For more on the differences between industrial agriculture and agroecology I have post from dcook4real entitled: Feeding the World Sustainably: Agroecology vs. Industrial Agriculture. Link, of course in the show notes. This an infographic post which is, therefore, not entirely ideal for the podcast medium. I would urge you to follow the links. It really is a good summary of the differences.

And of course we can all do our own little bit, either consuming ethically or growing our own ethically.

To that end, the one square metre garden handout is still available. email me at square@worldorganicnews.com and it’ll be in your inbox pronto! There’s a link at the top of the show notes.

And with that I’ll finish up for this week.

Thank you for listening and I'll be back at the same time.

****

LINKS

CONTACT:  podcast@worldorganicnews.com

FREE .PDF One Square Metre Garden: square@worldorganicnews.com

Blog: www.worldorganicnews.com

Virgil — Durn Fun Adventure Club - STL

http://wp.me/p5Cqpo-fU1

Agroecology in Practice — AMELIA LAKE

http://wp.me/p5Cqpo-fTN

Feeding the World Sustainably: Agroecology vs. Industrial Agriculture — dcook4real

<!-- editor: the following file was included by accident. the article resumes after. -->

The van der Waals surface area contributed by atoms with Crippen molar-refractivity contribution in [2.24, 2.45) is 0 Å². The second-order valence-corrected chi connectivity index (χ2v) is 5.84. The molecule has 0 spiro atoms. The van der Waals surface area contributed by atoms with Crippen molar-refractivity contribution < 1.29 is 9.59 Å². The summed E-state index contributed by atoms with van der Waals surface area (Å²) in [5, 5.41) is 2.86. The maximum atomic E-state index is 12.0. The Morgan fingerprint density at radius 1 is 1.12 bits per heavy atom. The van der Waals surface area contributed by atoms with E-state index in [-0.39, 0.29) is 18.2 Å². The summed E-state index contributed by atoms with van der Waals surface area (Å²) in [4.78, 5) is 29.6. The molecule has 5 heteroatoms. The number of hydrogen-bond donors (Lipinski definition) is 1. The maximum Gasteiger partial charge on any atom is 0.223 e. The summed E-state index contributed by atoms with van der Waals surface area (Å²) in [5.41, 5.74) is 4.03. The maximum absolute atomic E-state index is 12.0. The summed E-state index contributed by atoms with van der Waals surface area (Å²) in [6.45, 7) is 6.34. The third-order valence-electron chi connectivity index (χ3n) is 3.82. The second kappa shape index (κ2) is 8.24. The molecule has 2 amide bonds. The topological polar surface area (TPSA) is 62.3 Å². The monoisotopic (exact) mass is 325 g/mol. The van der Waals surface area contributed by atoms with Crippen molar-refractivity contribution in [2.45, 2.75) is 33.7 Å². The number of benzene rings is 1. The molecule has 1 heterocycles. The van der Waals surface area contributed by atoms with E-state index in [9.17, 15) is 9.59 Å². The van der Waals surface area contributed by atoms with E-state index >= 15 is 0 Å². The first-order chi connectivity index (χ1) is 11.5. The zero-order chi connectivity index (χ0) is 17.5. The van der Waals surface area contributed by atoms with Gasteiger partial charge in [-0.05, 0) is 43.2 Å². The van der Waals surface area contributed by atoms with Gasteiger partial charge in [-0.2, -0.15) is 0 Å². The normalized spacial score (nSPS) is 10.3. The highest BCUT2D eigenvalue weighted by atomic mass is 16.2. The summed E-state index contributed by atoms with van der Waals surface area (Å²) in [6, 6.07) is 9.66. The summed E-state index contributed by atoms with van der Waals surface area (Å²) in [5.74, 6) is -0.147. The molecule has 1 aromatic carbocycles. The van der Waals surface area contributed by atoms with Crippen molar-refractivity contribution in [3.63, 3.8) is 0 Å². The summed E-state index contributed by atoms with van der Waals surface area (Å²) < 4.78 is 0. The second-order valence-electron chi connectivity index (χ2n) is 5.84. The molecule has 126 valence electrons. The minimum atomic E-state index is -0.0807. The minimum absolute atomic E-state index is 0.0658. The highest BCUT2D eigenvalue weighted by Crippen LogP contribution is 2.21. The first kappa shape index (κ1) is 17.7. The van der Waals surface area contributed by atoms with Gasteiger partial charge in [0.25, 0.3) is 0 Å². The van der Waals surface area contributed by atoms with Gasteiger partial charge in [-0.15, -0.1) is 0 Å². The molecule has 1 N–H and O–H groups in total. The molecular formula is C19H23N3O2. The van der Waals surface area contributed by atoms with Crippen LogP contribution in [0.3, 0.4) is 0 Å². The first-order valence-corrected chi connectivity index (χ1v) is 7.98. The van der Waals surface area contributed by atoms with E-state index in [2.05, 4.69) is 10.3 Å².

http://wp.me/p5Cqpo-fTL

Educational emoji reaction

Educational

Interesting emoji reaction

Interesting

Funny emoji reaction

Funny

Agree emoji reaction

Agree

Love emoji reaction

Love

Wow emoji reaction

Wow

Are you the creator of this podcast?

Verify your account

and pick the featured episodes for your show.

Listen to ChangeUnderground

RadioPublic

A free podcast app for iPhone and Android

  • User-created playlists and collections
  • Download episodes while on WiFi to listen without using mobile data
  • Stream podcast episodes without waiting for a download
  • Queue episodes to create a personal continuous playlist
RadioPublic on iOS and Android
Or by RSS
RSS feed
https://worldorganicnews.libsyn.com/radiopublic

Connect with listeners

Podcasters use the RadioPublic listener relationship platform to build lasting connections with fans

Yes, let's begin connecting
Browser window

Find new listeners

  • A dedicated website for your podcast
  • Web embed players designed to convert visitors to listeners in the RadioPublic apps for iPhone and Android
Clicking mouse cursor

Understand your audience

  • Capture listener activity with affinity scores
  • Measure your promotional campaigns and integrate with Google and Facebook analytics
Graph of increasing value

Engage your fanbase

  • Deliver timely Calls To Action, including email acquistion for your mailing list
  • Share exactly the right moment in an episode via text, email, and social media
Icon of cellphone with money

Make money

  • Tip and transfer funds directly to podcastsers
  • Earn money for qualified plays in the RadioPublic apps with Paid Listens